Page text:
GI Distress in Ultra-Marathon Running:
GI distress is a common issue among ultra-marathon runners, affecting a significant percentage of athletes, with nausea being a prevalent symptom.
The exact causes of GI distress during ultra-marathon races are multifactorial, but it is often related to reduced blood flow to the GI tract, dehydration, and increased core temperature. These factors can compromise gastric emptying and intestinal transport.
Increased systemic lipopolysaccharides (LPS) from gut bacteria due to intestinal tight-junction disruption can lead to immune responses and GI distress.
Strategies to minimize GI distress include avoiding highly concentrated carbohydrate (CHO) solutions, limiting saturated fat intake, avoiding non-steroidal anti-inflammatory drugs (NSAIDs), and maintaining hydration.
The use of “multiple transportable carbohydrate” solutions (containing glucose, fructose, and/or maltodextrin) can help improve carbohydrate absorption and reduce GI discomfort.
Training the gut and individualized nutritional strategies may help reduce the impact of GI symptoms during races. Low FODMAP diets may benefit those with irritable bowel syndrome (IBS).
Probiotic supplements, particularly Lactobacillus and Bifidobacterium species, may help modify GI microbiota and reduce GI symptoms. However, further research is needed. The inclusion of dietary prebiotic nutrients may support GI epithelial integrity.
Supplements and Medications:
Caffeine is commonly used by ultra-marathon runners due to its stimulant properties. It can enhance endurance performance and cognitive function but should be used carefully to avoid side effects.
The dose and timing of caffeine intake can vary based on individual sensitivity and race duration.
Medium-chain triglycerides (MCTs) and ketone esters have been studied as potential supplements to enhance fat metabolism, but their ergogenic effects in ultra-marathon running are inconclusive.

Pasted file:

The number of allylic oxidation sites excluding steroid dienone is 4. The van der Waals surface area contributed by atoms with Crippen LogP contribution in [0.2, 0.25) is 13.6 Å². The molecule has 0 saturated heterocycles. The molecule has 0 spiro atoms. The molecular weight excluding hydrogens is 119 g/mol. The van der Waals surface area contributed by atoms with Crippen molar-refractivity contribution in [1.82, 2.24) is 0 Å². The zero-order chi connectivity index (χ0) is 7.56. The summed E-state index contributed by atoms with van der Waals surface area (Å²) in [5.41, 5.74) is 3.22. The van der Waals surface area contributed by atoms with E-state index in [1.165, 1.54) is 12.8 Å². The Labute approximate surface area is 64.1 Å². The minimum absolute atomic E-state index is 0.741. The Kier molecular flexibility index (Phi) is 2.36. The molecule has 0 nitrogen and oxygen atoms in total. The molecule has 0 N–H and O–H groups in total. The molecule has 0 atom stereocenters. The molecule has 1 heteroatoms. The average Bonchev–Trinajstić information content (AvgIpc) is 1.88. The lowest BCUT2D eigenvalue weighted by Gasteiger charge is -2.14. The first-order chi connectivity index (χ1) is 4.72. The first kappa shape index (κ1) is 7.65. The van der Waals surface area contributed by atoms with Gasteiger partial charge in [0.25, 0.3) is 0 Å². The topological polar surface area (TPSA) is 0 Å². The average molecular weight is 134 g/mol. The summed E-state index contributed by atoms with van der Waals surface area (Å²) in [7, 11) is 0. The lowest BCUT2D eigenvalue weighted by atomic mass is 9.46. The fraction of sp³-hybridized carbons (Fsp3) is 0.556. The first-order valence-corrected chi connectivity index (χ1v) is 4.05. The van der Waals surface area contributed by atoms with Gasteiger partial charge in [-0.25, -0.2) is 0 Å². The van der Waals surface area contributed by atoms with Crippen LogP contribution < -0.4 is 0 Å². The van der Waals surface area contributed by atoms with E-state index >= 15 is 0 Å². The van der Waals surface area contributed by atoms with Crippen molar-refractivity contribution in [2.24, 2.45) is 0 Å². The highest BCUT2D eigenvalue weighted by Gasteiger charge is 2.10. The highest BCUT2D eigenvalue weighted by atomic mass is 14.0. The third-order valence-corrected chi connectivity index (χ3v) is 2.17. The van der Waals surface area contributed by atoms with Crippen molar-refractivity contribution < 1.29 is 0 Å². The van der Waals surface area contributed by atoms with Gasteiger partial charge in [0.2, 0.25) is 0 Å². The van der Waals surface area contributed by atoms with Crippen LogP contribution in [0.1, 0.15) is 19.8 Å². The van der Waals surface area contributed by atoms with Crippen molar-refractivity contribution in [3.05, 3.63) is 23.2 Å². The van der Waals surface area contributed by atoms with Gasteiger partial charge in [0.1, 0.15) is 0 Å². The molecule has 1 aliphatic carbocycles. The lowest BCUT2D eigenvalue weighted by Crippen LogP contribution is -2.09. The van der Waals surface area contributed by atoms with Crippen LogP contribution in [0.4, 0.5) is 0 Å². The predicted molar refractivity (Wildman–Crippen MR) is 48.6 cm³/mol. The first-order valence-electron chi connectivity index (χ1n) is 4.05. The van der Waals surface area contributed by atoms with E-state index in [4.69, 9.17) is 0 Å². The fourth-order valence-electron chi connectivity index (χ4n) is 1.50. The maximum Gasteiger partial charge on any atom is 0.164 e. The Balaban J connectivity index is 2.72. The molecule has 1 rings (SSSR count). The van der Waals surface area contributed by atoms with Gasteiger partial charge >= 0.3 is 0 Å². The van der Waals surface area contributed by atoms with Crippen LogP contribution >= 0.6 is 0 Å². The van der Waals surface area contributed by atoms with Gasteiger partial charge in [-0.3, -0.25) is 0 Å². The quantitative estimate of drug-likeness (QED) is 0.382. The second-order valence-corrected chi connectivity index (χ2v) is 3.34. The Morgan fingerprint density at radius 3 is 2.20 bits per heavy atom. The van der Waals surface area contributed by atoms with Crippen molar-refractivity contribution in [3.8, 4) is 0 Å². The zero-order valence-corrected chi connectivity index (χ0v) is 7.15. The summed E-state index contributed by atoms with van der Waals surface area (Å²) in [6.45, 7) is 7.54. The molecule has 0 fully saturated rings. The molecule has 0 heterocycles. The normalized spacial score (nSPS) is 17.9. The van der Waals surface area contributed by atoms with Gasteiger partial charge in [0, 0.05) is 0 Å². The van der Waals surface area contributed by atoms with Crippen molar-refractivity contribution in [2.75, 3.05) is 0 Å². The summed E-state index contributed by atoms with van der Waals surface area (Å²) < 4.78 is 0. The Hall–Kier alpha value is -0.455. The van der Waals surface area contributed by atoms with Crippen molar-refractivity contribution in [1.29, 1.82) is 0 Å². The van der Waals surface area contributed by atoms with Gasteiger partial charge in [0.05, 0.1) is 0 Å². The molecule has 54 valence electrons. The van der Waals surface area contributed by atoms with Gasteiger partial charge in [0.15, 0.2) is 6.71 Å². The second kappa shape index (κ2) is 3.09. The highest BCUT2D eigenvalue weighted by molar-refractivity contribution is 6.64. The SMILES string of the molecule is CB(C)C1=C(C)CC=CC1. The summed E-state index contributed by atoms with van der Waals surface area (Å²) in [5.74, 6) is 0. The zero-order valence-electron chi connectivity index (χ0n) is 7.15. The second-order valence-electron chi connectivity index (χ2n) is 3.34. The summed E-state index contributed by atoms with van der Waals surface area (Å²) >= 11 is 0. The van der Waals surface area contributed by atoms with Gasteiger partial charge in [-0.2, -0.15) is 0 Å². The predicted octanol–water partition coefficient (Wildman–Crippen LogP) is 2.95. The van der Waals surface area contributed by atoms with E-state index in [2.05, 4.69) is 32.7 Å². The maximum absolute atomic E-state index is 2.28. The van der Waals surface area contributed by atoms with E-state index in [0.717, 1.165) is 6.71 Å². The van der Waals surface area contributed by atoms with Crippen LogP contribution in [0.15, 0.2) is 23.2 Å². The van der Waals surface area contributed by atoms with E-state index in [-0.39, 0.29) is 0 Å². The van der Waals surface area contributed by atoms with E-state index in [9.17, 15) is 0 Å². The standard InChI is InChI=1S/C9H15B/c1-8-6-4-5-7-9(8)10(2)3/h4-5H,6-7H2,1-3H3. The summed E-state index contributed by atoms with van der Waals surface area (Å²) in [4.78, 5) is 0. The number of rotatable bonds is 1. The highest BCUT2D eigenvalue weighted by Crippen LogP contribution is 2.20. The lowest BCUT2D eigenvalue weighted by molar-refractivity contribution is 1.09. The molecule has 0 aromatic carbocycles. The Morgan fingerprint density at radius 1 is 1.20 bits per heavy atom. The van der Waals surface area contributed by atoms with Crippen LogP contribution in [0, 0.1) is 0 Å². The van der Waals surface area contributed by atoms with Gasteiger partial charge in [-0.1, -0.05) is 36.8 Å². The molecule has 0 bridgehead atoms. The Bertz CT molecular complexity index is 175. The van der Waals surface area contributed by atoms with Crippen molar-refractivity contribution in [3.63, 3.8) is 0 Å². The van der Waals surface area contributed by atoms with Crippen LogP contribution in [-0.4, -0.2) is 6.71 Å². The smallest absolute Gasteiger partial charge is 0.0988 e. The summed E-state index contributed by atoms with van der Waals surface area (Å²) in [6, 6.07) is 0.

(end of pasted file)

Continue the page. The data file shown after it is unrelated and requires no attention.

Vitamins and mineral supplementation do not show significant benefits for ultra-marathon performance unless there is a pre-existing deficiency.
Vitamin C may help reduce oxidative stress and the risk of upper-respiratory-tract infection, but more research is needed.
L-glutamine may support GI epithelial integrity, but further research is needed in the context of ultra-marathon running.
The use of NSAIDs (non-steroidal anti-inflammatory drugs) during ultra-marathons is discouraged due to potential adverse effects and contraindications. Other non-NSAID analgesics (e.g., paracetamol) should be used cautiously to avoid masking pain symptoms that could indicate injury.
Athletes should be cautious about supplement contamination with banned substances when competing in events overseen by anti-doping organizations.
by Manuel Attard M.Sc RD – Sports Dietitian & Nutritionist in Gozo, Malta
Obesity in children is a global epidemic, and the situation locally is particularly grave. In the most recent ‘Health Behaviour in School-aged Children’ study by the World Health Organisation (2020), it was reported that Maltese children aged 11, 13 and 15 had the highest rates of obesity among all the countries surveyed (45 in total). Lifestyle was an obvious culprit and in fact Maltese children were found to have low consumption of vegetables, high consumption of sweets, and high rates of problematic social media use. The approach taken to tackle obesity in a child will vary according to age group.
Infants and Preschool Children
While it is difficult to overfeed a breastfed infant, a bottle-fed infant can indeed be persuaded to drink greater volumes than they require. It is therefore important for the parent of a bottle-fed infant to not always assume that crying signals hunger. The infant can simply be bored, tired, or uncomfortable. It is also essential that formula is made up exactly as per manufacturer’s directions, and that volumes provided are appropriate for age. Infants should be introduced to a cup from about 7 to 8 months of age and bottles should omitted completely by 1 year of age as there is a tendency to consume larger quantities of milk when feeding from a bottle.
Children under 5 who can walk on their own should partake in at least 3 hours of physical activity per day. This includes both light activity such as moving around and playing, and more energetic activity such as running and jumping.
Primary School Children
For primary school children, ownership of the issue needs to be taken by the parents/carers. The parents are the gatekeepers of the child’s food and it is up to them to ensure that the appropriate quality and quantity is being provided. The intervention will have the highest odds of success if the whole family adopts healthy eating patterns, and parents should strive to be role models for the child. The main changes recommend are for the family to reduce the intake of foods high in fat and sugar, replacing them with healthier options such as fruits and vegetables, and ensuring that age-appropriate portions are being consumed.